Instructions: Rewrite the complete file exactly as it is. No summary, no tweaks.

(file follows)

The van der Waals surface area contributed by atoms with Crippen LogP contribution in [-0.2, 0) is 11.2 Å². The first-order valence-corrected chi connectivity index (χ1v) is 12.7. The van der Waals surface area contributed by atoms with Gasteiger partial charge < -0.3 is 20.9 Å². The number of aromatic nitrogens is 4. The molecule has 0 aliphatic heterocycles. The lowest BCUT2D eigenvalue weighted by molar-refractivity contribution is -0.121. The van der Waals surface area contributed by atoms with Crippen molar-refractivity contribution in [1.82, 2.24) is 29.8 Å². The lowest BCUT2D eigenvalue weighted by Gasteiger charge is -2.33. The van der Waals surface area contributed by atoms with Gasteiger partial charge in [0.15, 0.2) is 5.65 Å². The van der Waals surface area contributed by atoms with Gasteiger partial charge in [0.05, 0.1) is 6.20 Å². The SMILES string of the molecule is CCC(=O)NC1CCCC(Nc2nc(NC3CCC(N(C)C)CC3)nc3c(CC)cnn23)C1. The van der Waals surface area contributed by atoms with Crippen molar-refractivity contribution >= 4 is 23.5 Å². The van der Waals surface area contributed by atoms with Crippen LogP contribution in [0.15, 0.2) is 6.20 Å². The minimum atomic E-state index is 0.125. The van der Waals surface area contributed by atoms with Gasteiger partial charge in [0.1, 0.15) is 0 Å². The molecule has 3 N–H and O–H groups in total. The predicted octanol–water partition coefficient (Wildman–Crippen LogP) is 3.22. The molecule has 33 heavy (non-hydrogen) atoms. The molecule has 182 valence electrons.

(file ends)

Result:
The van der Waals surface area contributed by atoms with Crippen LogP contribution in [-0.2, 0) is 11.2 Å². The first-order valence-corrected chi connectivity index (χ1v) is 12.7. The van der Waals surface area contributed by atoms with Gasteiger partial charge < -0.3 is 20.9 Å². The number of aromatic nitrogens is 4. The molecule has 0 aliphatic heterocycles. The lowest BCUT2D eigenvalue weighted by molar-refractivity contribution is -0.121. The van der Waals surface area contributed by atoms with Crippen molar-refractivity contribution in [1.82, 2.24) is 29.8 Å². The lowest BCUT2D eigenvalue weighted by Gasteiger charge is -2.33. The van der Waals surface area contributed by atoms with Gasteiger partial charge in [0.15, 0.2) is 5.65 Å². The van der Waals surface area contributed by atoms with Gasteiger partial charge in [0.05, 0.1) is 6.20 Å². The SMILES string of the molecule is CCC(=O)NC1CCCC(Nc2nc(NC3CCC(N(C)C)CC3)nc3c(CC)cnn23)C1. The van der Waals surface area contributed by atoms with Crippen molar-refractivity contribution >= 4 is 23.5 Å². The van der Waals surface area contributed by atoms with Crippen LogP contribution in [0.15, 0.2) is 6.20 Å². The minimum atomic E-state index is 0.125. The van der Waals surface area contributed by atoms with Gasteiger partial charge in [0.1, 0.15) is 0 Å². The molecule has 3 N–H and O–H groups in total. The predicted octanol–water partition coefficient (Wildman–Crippen LogP) is 3.22. The molecule has 33 heavy (non-hydrogen) atoms. The molecule has 182 valence electrons.